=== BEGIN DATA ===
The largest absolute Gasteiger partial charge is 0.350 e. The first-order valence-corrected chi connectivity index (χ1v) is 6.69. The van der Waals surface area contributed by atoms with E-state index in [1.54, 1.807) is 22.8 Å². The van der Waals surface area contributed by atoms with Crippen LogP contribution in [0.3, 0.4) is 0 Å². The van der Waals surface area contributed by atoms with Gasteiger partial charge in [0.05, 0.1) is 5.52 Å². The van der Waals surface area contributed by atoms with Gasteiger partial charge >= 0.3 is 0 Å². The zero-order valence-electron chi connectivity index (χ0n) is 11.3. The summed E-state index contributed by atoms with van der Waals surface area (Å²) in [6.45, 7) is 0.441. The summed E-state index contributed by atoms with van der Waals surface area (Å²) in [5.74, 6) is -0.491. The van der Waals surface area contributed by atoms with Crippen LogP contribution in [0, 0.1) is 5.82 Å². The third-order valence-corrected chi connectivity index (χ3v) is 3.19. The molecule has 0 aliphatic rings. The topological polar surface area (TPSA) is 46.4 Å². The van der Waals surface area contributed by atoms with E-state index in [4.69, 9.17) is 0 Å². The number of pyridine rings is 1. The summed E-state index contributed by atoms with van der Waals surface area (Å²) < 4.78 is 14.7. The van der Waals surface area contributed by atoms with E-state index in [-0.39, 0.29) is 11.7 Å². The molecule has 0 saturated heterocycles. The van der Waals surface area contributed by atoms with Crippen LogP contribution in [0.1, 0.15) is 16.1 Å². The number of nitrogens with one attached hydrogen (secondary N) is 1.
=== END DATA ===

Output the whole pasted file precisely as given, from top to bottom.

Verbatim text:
The largest absolute Gasteiger partial charge is 0.350 e. The first-order valence-corrected chi connectivity index (χ1v) is 6.69. The van der Waals surface area contributed by atoms with E-state index in [1.54, 1.807) is 22.8 Å². The van der Waals surface area contributed by atoms with Crippen LogP contribution in [0.3, 0.4) is 0 Å². The van der Waals surface area contributed by atoms with Gasteiger partial charge in [0.05, 0.1) is 5.52 Å². The van der Waals surface area contributed by atoms with Gasteiger partial charge >= 0.3 is 0 Å². The zero-order valence-electron chi connectivity index (χ0n) is 11.3. The summed E-state index contributed by atoms with van der Waals surface area (Å²) in [6.45, 7) is 0.441. The summed E-state index contributed by atoms with van der Waals surface area (Å²) in [5.74, 6) is -0.491. The van der Waals surface area contributed by atoms with Crippen LogP contribution in [0, 0.1) is 5.82 Å². The third-order valence-corrected chi connectivity index (χ3v) is 3.19. The molecule has 0 aliphatic rings. The topological polar surface area (TPSA) is 46.4 Å². The van der Waals surface area contributed by atoms with E-state index in [4.69, 9.17) is 0 Å². The number of pyridine rings is 1. The summed E-state index contributed by atoms with van der Waals surface area (Å²) < 4.78 is 14.7. The van der Waals surface area contributed by atoms with E-state index in [-0.39, 0.29) is 11.7 Å². The molecule has 0 saturated heterocycles. The van der Waals surface area contributed by atoms with Crippen LogP contribution in [0.1, 0.15) is 16.1 Å². The number of nitrogens with one attached hydrogen (secondary N) is 1.